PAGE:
Environment News: The case for marine fish farms

IN September last year we wrote about reported plans by NSW DPI to establish an experimental fish farm off Hawks Nest on the NSW mid-north coast. Details were a bit sketchy but were confirmed in late October when it was officially announced that a firm proposal had been developed and put on exhibition. It is for a 20 hectare lease (370 metres x 530 metres) located 3.5 kilometres off Hawks Nest for a proposed five years. Consultation on the proposal involved local government, environmental and community groups, indigenous leaders, recreational and commercial fishers, marine tour operators and local associations.

The research planned for the site aims at proving species suitability, validating equipment and technology and conducting environmental monitoring.

Seacage farming in NSW has had a chequered history, primarily due to four factors. Firstly, there aren’t many suitable, safe sites to establish the farms. NSW is defined as a “high impact coast”, which in normal terms means that exposed areas regularly get pounded by big, destructive seas, as any surfer or rock angler could attest to. Secondly, the few suitable estuaries are already heavily used by residents, tourists, anglers, boaters, tour operators, ferries etc. Those groups can and have blocked aquaculture developments in the past through their local politicians. Thirdly, NSW has high environmental standards around seacage waste (good) and the cost of conforming to those standards can be very high in the establishment phase, where lots of money is going out and nothing is coming in (not so good). Fourthly, NSW governments and lending institutions have traditionally had short arms and long pockets when it comes to supporting these sorts of start-up businesses financially.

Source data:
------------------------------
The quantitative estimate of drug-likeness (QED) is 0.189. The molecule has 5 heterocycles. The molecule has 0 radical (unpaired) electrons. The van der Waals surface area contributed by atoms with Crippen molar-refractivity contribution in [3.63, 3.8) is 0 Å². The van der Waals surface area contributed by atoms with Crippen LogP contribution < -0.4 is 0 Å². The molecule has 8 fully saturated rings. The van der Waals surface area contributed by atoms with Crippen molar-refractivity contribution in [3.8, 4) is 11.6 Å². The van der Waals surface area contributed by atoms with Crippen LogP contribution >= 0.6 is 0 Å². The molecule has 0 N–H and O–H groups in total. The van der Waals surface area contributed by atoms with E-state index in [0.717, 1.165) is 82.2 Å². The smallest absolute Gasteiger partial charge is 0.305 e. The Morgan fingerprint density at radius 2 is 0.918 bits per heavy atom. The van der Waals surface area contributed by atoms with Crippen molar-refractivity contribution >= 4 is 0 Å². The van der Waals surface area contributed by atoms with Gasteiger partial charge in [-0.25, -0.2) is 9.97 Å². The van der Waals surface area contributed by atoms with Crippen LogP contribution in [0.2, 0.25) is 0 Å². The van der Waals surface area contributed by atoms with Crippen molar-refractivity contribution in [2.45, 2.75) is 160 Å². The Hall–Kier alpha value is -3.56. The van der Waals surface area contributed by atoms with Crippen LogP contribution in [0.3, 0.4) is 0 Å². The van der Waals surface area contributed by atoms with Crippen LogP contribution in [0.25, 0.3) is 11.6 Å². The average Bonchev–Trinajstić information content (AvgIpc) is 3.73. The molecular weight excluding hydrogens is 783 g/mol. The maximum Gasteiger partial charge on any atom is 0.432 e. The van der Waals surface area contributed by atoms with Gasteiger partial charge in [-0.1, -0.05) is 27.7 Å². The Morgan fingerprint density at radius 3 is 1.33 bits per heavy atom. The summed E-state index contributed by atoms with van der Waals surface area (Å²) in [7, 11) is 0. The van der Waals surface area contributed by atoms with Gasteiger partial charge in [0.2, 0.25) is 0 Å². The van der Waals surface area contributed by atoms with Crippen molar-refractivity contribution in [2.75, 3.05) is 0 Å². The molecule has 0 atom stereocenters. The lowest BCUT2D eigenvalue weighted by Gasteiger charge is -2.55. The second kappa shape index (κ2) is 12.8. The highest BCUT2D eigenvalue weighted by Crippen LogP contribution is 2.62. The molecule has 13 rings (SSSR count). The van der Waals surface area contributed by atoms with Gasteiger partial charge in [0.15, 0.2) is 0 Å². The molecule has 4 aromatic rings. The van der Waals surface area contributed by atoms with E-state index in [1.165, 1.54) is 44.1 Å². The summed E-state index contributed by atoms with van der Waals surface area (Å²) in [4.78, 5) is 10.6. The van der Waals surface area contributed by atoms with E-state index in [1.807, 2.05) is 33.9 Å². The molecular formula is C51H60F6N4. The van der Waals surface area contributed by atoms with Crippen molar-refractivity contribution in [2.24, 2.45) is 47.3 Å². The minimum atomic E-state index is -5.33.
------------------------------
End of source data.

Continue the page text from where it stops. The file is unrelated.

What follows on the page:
So why bother? Because, basically, it’s the way of the future. NSW already imports 85 per cent of its seafood, but traditional species such as yellowtail kingfish and mulloway are still much sought after by non-angling fish consumers. Some of the best of these fish (Hiramasa kingfish and Suzuki mulloway, both brand names) have been farmed in South Australia and have been featured on top seafood restaurant menus. For a while commercial operators and their agents ran campaigns against seacage raised fish, but I’ve been part of blind testings of farmed and wild product, and the seacage quality is great.

Queensland researchers have been doing lots of work on more “exotic” species such as gold spot (estuary) cod, mangrove jacks, barramundi cod, cobia and coral trout. The sandgropers have tried mahi mahi. Whiting seem to be being researched and trialled in most states, with what success I’m not sure.

NSW should be in the game. We’ve got top aquaculture researchers and scientists. If we can refine techniques, agree on site criteria and select the right species to grow in NSW, consumers will get access to well-priced, high quality local product. Then hopefully economic market realities will mean that many of our favourite recreational target species will be not targeted in bulk by commercial operators, as they currently are.

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